Enhanced Consumer Relationships
Consumers want to buy from companies that are doing good deeds in the world, especially those that support causes they care about. By upholding their commitment to these causes, companies make a huge impact.
Takeaway: Employees want to work for companies that support the causes they care about, and consumers want to purchase goods and services from philanthropically engaged companies. Businesses see benefits from being great corporate citizens. Everyone wins!
Corporate Giving & Philanthropy Statistics
Corporate Philanthropy Best Practices for Nonprofits
There are multiple ways nonprofits can raise more by taking advantage of corporate philanthropy. From building awareness to actively searching your donor database for supporters with corporate connections, try out these tips to raise more money for your organization:
1. Use a corporate philanthropy database.
Encourage your donors to search their eligibility for matching gifts using a corporate giving database. Once donors have completed their gift, they can search for their employer using a search tool embedded into your nonprofit’s website. If they are match-eligible, they’ll be connected with their company’s matching gift guidelines and the steps they need to follow to submit a match request.
2. Automate your match eligibility process.
Invest in a matching gift automation platform that automatically searches your donors when they give to your organization to determine their match eligibility. If they are match-eligible, the platform will then automate outreach to these donors encouraging them to submit a match request. Double the Donation even goes the extra mile by streamlining the matching gift request experience for eligible donors with its exclusive auto-submission functionality!
3. Encourage volunteers to match their hours.
Many volunteers at nonprofits don’t know that their companies offer volunteer grant programs. Encourage them to search their company name in a corporate philanthropy database to determine whether their employer offers such a program. If their company does, they can then follow the provided guidelines to submit a grant application.
4. Arrange corporate volunteer days.
Work with corporations in your community to organize opportunities for groups of employees to volunteer. Not only will your nonprofit get assistance for ongoing projects, but the participating corporations can use volunteering as a team-building opportunity, potentially leading to repeat volunteer days.
5. Acquire event sponsorships.
If your nonprofit has connections to local businesses, consider petitioning them for an event sponsorship. Corporate sponsorships provide nonprofits with vital funds for large-scale fundraising and awareness events, and businesses can use them as opportunities to publicize their connection to a good cause like yours.
Corporate Philanthropy Best Practices for Businesses
On the company side of corporate philanthropy, there are plenty of strategies businesses can implement to ensure their programs effectively engage employees and support their communities. Check out these corporate philanthropy best practices for businesses:
1. Create a comprehensive program.
When you’re developing your corporate philanthropy program, make sure it includes a variety of strategies and initiatives. For instance, you might include matching gifts, volunteer grants, and direct sponsorships for nonprofits. That way, you give employees different ways to get involved and maximize engagement. Additionally, nonprofits will appreciate having multiple opportunities to gain your support.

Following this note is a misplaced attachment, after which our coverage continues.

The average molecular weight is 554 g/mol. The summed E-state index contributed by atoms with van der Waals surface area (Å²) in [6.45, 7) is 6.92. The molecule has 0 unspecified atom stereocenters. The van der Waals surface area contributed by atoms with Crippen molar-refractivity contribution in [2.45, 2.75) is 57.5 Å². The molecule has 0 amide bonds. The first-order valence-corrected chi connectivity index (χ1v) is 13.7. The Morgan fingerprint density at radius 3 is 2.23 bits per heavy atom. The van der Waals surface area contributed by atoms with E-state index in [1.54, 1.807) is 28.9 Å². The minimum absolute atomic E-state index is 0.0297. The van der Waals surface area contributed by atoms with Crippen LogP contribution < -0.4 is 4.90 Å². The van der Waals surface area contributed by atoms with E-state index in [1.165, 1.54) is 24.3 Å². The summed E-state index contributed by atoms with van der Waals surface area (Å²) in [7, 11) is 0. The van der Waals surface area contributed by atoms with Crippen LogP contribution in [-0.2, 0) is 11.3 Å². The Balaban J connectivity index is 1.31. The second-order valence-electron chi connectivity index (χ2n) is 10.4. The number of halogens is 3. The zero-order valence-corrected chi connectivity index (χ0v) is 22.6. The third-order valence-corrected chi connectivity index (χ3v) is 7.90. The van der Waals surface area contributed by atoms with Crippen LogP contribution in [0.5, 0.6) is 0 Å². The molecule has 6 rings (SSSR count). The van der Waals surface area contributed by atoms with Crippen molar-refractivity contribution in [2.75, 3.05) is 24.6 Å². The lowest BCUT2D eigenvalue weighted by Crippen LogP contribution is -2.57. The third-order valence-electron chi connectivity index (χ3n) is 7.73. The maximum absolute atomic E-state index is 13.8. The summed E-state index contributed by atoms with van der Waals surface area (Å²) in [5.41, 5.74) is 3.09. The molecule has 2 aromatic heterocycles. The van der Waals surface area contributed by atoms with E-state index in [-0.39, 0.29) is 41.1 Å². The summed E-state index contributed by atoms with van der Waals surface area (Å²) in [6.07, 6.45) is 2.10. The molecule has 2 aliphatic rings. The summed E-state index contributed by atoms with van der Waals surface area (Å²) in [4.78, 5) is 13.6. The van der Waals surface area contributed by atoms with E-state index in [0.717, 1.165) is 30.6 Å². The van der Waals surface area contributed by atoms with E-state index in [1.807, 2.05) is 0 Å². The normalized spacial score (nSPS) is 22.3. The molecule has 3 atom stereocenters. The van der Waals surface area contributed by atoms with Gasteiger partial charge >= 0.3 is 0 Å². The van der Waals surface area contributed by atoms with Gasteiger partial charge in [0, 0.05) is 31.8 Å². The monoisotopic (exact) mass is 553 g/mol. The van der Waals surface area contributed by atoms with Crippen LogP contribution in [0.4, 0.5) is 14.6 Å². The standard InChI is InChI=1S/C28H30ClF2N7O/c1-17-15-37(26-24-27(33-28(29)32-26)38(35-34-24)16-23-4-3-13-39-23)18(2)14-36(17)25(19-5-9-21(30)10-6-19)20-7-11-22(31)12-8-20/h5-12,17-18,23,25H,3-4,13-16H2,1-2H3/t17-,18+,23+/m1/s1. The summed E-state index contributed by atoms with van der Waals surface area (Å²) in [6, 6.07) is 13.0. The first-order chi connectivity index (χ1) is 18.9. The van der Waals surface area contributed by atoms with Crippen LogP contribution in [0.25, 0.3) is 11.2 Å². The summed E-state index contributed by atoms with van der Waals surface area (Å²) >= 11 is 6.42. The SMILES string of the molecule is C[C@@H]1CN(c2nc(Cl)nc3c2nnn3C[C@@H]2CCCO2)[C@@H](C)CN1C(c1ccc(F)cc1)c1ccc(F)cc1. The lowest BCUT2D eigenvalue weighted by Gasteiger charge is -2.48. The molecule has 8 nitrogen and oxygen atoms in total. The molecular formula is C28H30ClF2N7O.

2. Develop a clear program policy.
After you’ve determined which types of corporate philanthropy your program will include, create a program policy. This policy should include an overview of your program, eligibility criteria, a grant request procedure, and a program point of contact. It should be clear how both employees and nonprofits can get involved. Implementing a thorough corporate philanthropy policy can preemptively answer any questions and address any concerns about your program, ensuring that everyone can easily find the information they need.
3. Get your team on board.
Corporate philanthropy is a team effort. Make sure all team members know how important it is not only for your community but also for the business itself. Demonstrate to leadership how philanthropic initiatives benefit all stakeholders, including employees, customers, and investors. Use statistics such as the ones below to back up your case:
- 77% of consumers want to purchase from companies with CSR initiatives.
- 55% of employees claim they would take a lower salary to work for a socially responsible company.
- 73% of investors look to invest in companies that improve the environment and society as a whole.
Explain the connection between your business objectives and the benefits of proposed corporate philanthropy initiatives to your team, and you’ll make a compelling case for adopting a giving program.
4. Make participation exciting for employees.
The success of your corporate philanthropy program often relies on your employees. Make them excited to participate by leaning into the social aspect of corporate philanthropy. Volunteer opportunities in particular can bring together employees from different areas of the company and help them work on their team-building skills. In fact, 70% of employees think corporate volunteerism is a better morale booster than more traditional company-sponsored activities like happy hours.
Additionally, you can encourage participation by setting corporate giving goals and celebrating when your team reaches them. For example, you may aim to raise $10,000 in employee donations over the course of a month or log 1,000 volunteer hours per quarter. Once you reach your goal, host a team lunch or after-work celebration to commend your employees for a job well done.
5. Form meaningful nonprofit partnerships.
Corporate sponsorships benefit both parties involved. While nonprofits gain financial support, company sponsors get positive public recognition. Partner with nonprofits with values that align with your own to get the most out of your sponsorship. For example, a clothing company may work with a homeless shelter to ensure residents have warm clothing for the winter. You can also survey employees to find out which nonprofits they’re passionate about and forge partnerships with those organizations.
6. Promote your program.